The electorate in Haryana returned a verdict of not giving clear majority to any party even though the ruling Congress, which had gone in for early polls, remained the single-largest party winning 40 of the 90 seats while the Indian National Lok Dal (INLD) of the Chautala clan garnered 31, the newly-floated Haryana Janhit Congress(HJC) six, the Bharatiya Janata Party (BJP) four, the Bahujan Samaj Party one, the Shiromani Akali Dal one and Independents seven seats. The Congress is technically five seats short of getting a simple majority in the House.

The question being asked in political circles is whether the Congress will stake its claim to form the next government with the “support’” of other parties and Independents.

Senior Congress leaders, who had exuded confidence that the party would repeat its outstanding performance in the recent Lok Sabha elections when it won nine out of 10 seats and even improve upon its tally of 67 seats it had got in the 2005 Assembly elections thanks to a fragmented opposition, were shell-shocked at the verdict.

However, they put up a brave face and asserted that the Congress had got the mandate to rule Haryana for a second successive term albeit with a reduced majority. They indicated that the Congress, led by Chief Minister Bhupinder Singh Hooda, would easily secure majority with the support of Independents, many of whom were Congress rebels.

While admitting that his party’s performance was not as expected, Mr. Hooda asserted that the Congress was all set to form the next government in the State.

It was being said that the Congress leadership could also try to win over the HJC, headed by the former Chief Minister Bhajan Lal and his son Kuldeep Bishnoi, which was in fact an offshoot of the Congress. Mr. Bishnoi won from Adampur while his mother Jasma Devi lost to Congress nominee Sampat Singh in Nalwa. It may be recalled that Mr. Lal and his son had left the Congress in 2007 after they were “sidelined.” Mr. Bishnoi’s alliance with the BSP had proved to be short-lived.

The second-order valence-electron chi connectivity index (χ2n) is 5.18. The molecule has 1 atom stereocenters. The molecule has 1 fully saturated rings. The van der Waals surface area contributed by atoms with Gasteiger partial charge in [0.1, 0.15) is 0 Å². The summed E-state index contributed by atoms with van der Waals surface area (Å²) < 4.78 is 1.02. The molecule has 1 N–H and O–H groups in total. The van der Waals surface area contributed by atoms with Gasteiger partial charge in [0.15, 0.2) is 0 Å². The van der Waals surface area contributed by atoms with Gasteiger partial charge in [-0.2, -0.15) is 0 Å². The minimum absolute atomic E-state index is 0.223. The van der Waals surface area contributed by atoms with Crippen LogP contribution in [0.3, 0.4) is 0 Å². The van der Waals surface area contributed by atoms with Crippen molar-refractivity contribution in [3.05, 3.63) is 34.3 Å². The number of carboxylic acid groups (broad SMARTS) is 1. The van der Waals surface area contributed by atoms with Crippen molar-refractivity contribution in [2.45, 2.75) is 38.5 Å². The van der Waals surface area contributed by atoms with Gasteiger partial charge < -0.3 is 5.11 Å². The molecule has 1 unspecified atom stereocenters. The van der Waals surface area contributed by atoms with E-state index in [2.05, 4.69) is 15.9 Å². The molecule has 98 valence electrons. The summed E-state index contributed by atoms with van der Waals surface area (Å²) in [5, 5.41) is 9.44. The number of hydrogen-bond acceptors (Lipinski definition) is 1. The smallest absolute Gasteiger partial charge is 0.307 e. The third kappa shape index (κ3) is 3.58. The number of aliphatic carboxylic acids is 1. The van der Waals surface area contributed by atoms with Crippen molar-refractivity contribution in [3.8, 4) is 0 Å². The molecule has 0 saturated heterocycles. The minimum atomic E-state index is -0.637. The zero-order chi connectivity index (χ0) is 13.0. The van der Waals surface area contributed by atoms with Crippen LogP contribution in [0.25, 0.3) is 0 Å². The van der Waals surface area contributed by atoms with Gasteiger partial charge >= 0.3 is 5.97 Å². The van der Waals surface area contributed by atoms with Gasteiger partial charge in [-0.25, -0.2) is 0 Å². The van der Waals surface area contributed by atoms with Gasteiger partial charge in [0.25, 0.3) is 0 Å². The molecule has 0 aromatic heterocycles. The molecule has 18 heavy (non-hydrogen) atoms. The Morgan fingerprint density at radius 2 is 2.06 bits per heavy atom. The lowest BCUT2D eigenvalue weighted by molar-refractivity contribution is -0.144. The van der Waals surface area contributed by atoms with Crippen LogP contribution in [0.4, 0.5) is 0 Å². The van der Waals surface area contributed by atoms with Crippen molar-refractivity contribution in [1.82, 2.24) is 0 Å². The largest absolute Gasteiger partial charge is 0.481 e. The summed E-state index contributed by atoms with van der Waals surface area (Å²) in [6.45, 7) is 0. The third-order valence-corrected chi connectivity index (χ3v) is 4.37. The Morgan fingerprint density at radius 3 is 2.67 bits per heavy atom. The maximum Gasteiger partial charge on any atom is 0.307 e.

But according to reports reaching here, Mr. Bishnoi was not in favour of extending support to any group.

The INLD chief and former Chief Minister Om Parkash Chautala, who was in an upbeat mood after winning both the Uchana Kalan (where he defeated senior Congress leader and strong Chief Ministerial aspirant Birender Singh) and Ellenabad seats, told journalists here that the Congress should bow out of the race, gracefully accepting the verdict.

He asserted that the INLD would stake its claim to form the government with the support of other parties, including the BJP, the Shiromani Akali Dal, which won the Kalanwali seat, and the HJC, besides Independents.

According to a close aid of Mr. Chautala, the BJP, which had broken its alliance with the INLD on the eve of the polls, could extend support to its former alliance partner to cobble up a simple majority in the House to prevent a Congress regime from coming to power.

A senior Congress leader said on condition of anonymity that the party would have to introspect as to why it could not muster a comfortable majority as was widely expected. He added that the delay in announcing party candidates, the fielding of some sitting MLAs against whom there was localized anti-incumbency at work, the impact of price rise on the voter, and a general ‘misreading’ about the strength of the Opposition were some of the major factors that needed to be analysed.

Leaders maintained that there was no anti-incumbency against the Hooda government as such and the fact that the Congress had emerged as the single-largest party clearly indicated that the people had appreciated the “development agenda” of the Congress.